AUD/USD + USD/CAD
The Australian dollar was again hampered by weak risk appetite, but increased expectations of further US rate cuts and a weaker US dollar were decisive with AUD/USD strengthening to near 0.6750.
Australian retail sales data was marginally below expectations, but there was a recovery in home sales for August. Reserve Bank Assistant Governor Ellis was optimistic over the manufacturing outlook with AUD/USD trading just above 0.6750 in early Europe on Friday.
The Canadian dollar was undermined by a further slide in oil prices and fears over global trade conditions. USD/CAD pushed to 1-month highs near 1.3350 before correcting as the US dollar lost ground.
The pair traded around 1.3330 on Friday as oil prices edged higher.
Scandinavian currencies continued to be unsettled by global growth concerns after further weak Euro-zone and US data, although there was some protection on valuation grounds.
EUR/NOK hit resistance close to 10.02 before settling close to 10.00 with no major domestic developments with USD/NOK around 9.11.
EUR/SEK hit resistance close to 10.84 before settling near 10.82 with USD/SEK around 9.85.
Euro-zone equities attempted to stabilise on Thursday, although bourses dip into negative territory following the weaker than expected US data and underlying growth fears persisted.
The German and Eurostoxx indices were closed for holidays which limited activity. The French CAC 40 index gained 0.3%, but the Spanish market edged lower.
Major UK equities were again undermined by global growth concerns with GBP/USD gains also a significant negative factor. The FTSE 100 index declined 0.6% to 6-week lows.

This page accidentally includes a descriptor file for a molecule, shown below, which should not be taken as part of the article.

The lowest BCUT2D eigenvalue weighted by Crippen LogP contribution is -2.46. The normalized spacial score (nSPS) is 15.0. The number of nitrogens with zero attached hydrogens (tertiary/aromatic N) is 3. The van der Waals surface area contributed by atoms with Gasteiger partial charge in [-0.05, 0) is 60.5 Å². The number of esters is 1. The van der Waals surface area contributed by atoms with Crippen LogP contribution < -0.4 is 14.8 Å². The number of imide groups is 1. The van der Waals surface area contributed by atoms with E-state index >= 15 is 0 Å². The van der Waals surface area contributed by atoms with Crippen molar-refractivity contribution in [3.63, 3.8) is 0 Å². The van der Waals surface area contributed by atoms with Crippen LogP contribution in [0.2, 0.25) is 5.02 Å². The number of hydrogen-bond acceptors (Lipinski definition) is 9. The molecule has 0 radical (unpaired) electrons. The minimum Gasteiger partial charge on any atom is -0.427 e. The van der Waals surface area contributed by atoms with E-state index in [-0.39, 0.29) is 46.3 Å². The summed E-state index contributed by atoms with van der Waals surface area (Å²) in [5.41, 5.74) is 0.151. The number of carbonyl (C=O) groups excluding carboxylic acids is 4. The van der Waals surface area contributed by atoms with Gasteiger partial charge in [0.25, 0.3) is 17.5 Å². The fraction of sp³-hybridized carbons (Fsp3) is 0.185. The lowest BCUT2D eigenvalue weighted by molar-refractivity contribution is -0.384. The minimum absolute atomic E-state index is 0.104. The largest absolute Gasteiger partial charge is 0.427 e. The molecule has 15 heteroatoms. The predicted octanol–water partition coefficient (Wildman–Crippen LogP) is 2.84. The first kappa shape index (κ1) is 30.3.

US equities dipped lower following the weaker than expected ISM non-manufacturing data. There was a sharp reversal later in New York with sentiment boosted by hopes for further Fed rate cuts. The S&P 500 index gained 0.8% with a stronger advance for the Nasdaq index.
The US recovery provided an element of support from the US recovery.
Japan’s Nikkei 225 index was able to secure a 0.3% advance as risk appetite stabilised while the Australian ASX index gained 0.4% with a tentative rebound in the resources sector.
China’s markets remained closed for a holiday with markets braced for volatility on Monday’s open while Hong Kong’s Hang Seng index traded 0.5% lower in late trading as political concerns undermined sentiment.
Oil prices continued to be undermined by global demand concerns, especially after another round of weaker than expected global business surveys.
WTI dipped to 8-week lows near $51.00 p/b before a recovery to $52.30 p/b with sentiment boosted by the rally in equity markets. There was also an element of support from a slowdown in US shale drilling.
WTI rallied further to $52.70 p/b on Friday with Brent at $58.0 p/b.
Gold again drew support from a weaker dollar and concerns over the global growth environment, although there was selling interest on rallies with a retreat from intra-day highs near $1,520 per ounce.
There was further selling as the dollar regained ground and equity markets rallied with a retreat to near $1,505 per ounce.
Gold traded around $1,508 on Friday with silver trading little changed around $17.60 per ounce after hitting resistance near $17.80 per ounce.
Cryptocurrencies retreated ahead of Thursday’s New York open. Bitcoin dipped sharply after the US data which suggested that fears over weakening economic conditions were having a negative impact on cryptocurrencies. There were also reports that the FCA was considering a ban on retail bitcoin trading which hampered sentiment.
Bitcoin dipped to close to $8,100 and a rally to $8,300 in Asia on Friday quickly met selling interest with consolidation around $8,100 in early Europe with a weaker dollar providing only slight protection.
Ether retreated to the $170 area amid wider selling pressure and settled around $173 on Friday.
Major events for the day ahead: (times in BST)
13.30: US employment report
13.30: Canada trade report
19.10: Fed Governor Brainard speech